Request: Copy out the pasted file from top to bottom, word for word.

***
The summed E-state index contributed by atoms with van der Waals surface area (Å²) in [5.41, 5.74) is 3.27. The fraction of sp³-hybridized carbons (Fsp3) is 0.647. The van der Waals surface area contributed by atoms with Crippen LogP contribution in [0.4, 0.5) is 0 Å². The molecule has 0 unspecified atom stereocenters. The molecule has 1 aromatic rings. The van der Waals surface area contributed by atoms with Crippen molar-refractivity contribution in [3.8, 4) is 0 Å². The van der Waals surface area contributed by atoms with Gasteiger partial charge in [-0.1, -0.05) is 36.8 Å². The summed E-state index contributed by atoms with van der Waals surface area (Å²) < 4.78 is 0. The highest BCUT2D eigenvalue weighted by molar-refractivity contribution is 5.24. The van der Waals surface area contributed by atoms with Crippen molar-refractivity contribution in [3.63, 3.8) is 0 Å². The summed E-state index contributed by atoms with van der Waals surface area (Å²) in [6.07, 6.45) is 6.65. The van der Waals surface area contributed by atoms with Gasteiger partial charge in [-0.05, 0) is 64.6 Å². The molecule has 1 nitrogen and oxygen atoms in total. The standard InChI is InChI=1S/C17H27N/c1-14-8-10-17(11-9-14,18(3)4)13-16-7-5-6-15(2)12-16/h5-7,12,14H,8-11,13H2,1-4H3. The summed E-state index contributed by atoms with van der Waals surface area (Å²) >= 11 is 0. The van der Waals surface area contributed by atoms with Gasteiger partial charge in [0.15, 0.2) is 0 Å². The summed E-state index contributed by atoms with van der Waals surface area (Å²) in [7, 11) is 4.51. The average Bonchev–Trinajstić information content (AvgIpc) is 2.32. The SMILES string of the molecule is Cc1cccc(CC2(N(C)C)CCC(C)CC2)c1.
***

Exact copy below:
The summed E-state index contributed by atoms with van der Waals surface area (Å²) in [5.41, 5.74) is 3.27. The fraction of sp³-hybridized carbons (Fsp3) is 0.647. The van der Waals surface area contributed by atoms with Crippen LogP contribution in [0.4, 0.5) is 0 Å². The molecule has 0 unspecified atom stereocenters. The molecule has 1 aromatic rings. The van der Waals surface area contributed by atoms with Crippen molar-refractivity contribution in [3.8, 4) is 0 Å². The van der Waals surface area contributed by atoms with Gasteiger partial charge in [-0.1, -0.05) is 36.8 Å². The summed E-state index contributed by atoms with van der Waals surface area (Å²) < 4.78 is 0. The highest BCUT2D eigenvalue weighted by molar-refractivity contribution is 5.24. The van der Waals surface area contributed by atoms with Crippen molar-refractivity contribution in [3.63, 3.8) is 0 Å². The summed E-state index contributed by atoms with van der Waals surface area (Å²) in [6.07, 6.45) is 6.65. The van der Waals surface area contributed by atoms with Gasteiger partial charge in [-0.05, 0) is 64.6 Å². The molecule has 1 nitrogen and oxygen atoms in total. The standard InChI is InChI=1S/C17H27N/c1-14-8-10-17(11-9-14,18(3)4)13-16-7-5-6-15(2)12-16/h5-7,12,14H,8-11,13H2,1-4H3. The summed E-state index contributed by atoms with van der Waals surface area (Å²) >= 11 is 0. The van der Waals surface area contributed by atoms with Gasteiger partial charge in [0.15, 0.2) is 0 Å². The summed E-state index contributed by atoms with van der Waals surface area (Å²) in [7, 11) is 4.51. The average Bonchev–Trinajstić information content (AvgIpc) is 2.32. The SMILES string of the molecule is Cc1cccc(CC2(N(C)C)CCC(C)CC2)c1.